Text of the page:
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I wanted to show, that $p>1$ in Aubin-Lions Lemma is necessary. I hoped there already is an example for $X=Y=Z=\mathbb{R}$ so that the embedding \begin{align} \{u \in L^\infty(0,T);\mathbb{R}) \mid u^\prime \in L^1(0,T;\mathbb{R})\} \to C([0,T];\mathbb{R}) \end{align} is not compact.

So, I have to find a sequence of bounded functions in $\{u \in L^\infty(0,T);\mathbb{R}) \mid u^\prime \in L^1(0,T;\mathbb{R})\}$ that don't have a converging subsequence in $C([0,T];\mathbb{R})$.

My problem is that I didn't get an idea of which type of bounded functions I'm actually searching for. At first, I thought I have to take a sequence of oscillating functions like $\sin(kx)$ but their derivative isn't bounded. Does anybody have an idea or a hint?

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$\DeclareMathOperator{AC}{AC}$Notice that the requirement the space you are considering is precisely the space of absolutely continuous functions. Thus, the question reduces to

Can we find a bounded sequence of absolutely continuous which does not converge uniformly to a continuous function?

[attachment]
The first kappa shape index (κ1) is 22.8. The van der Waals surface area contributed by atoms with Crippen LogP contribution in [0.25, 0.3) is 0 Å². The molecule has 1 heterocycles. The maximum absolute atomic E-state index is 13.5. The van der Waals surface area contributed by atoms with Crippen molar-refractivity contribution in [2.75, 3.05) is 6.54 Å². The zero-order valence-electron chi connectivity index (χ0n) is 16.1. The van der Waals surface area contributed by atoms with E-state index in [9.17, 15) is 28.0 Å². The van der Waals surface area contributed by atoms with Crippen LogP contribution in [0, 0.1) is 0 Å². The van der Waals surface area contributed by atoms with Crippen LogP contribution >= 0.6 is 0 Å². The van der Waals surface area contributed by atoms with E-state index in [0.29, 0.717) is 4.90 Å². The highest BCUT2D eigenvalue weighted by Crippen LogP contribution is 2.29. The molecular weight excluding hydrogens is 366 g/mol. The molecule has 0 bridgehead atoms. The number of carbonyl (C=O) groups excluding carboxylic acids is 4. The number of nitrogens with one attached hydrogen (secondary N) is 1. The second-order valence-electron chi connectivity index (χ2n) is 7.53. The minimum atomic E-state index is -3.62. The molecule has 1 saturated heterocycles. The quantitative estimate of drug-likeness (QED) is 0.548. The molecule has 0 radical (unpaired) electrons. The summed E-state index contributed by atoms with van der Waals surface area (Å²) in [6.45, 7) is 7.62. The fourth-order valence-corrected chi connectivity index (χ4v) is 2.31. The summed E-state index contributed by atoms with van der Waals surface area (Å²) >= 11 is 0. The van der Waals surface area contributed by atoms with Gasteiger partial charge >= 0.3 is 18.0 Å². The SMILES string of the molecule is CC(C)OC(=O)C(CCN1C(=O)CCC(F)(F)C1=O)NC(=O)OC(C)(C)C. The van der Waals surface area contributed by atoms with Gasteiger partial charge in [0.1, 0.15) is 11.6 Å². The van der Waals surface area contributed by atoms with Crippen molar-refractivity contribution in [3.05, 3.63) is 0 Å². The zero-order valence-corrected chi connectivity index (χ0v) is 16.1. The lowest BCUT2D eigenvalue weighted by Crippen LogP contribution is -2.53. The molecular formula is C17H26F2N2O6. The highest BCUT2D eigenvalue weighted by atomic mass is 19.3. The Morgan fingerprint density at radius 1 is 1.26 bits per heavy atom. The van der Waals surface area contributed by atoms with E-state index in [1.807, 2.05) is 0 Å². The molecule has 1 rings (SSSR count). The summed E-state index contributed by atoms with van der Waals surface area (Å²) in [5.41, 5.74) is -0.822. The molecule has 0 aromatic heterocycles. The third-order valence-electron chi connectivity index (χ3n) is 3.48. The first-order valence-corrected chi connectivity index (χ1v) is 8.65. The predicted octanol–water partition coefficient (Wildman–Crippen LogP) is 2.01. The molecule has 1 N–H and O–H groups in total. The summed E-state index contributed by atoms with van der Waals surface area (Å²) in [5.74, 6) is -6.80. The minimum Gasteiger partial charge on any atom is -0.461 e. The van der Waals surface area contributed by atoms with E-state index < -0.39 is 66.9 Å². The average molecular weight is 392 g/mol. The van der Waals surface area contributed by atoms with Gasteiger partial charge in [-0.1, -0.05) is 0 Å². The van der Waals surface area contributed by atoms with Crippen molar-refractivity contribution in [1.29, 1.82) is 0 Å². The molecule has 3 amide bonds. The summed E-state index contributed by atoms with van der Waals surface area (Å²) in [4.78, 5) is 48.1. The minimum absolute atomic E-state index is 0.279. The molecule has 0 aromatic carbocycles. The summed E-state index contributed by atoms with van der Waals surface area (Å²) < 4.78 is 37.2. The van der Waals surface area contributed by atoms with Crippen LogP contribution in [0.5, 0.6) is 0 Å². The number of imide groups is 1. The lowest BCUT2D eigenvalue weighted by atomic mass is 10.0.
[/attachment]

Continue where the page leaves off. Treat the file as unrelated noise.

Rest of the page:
In particular, notice that it would be sufficient to take a sequence $u_n$ of absolutely continuous functions which converges pointwise to a discontinuous function. There are many examples, for instance $$u_n(x) = \frac{x^n}{T^{n+1}}$$


It seems worth pointing out that in the setting you are considering, the Aubin-Lions lemma is the same as the humble Rellich-Kondrakov theorem. In particular, the space $$A = \{u \in L^\infty((0,T); \mathbb{R}) | u' \in L^1(0,T;\mathbb{R})\}$$ is equivalence (as a Banach space) to $W^{1,1}((0,T))$, since on one hand, $L^1((0,T)) \subseteq L^\infty((0,T))$ by Holder's inequality, while on the other hand $L^\infty((0,T)) \subseteq W^{1,1}((0,T))$ by Poincare's inequality.

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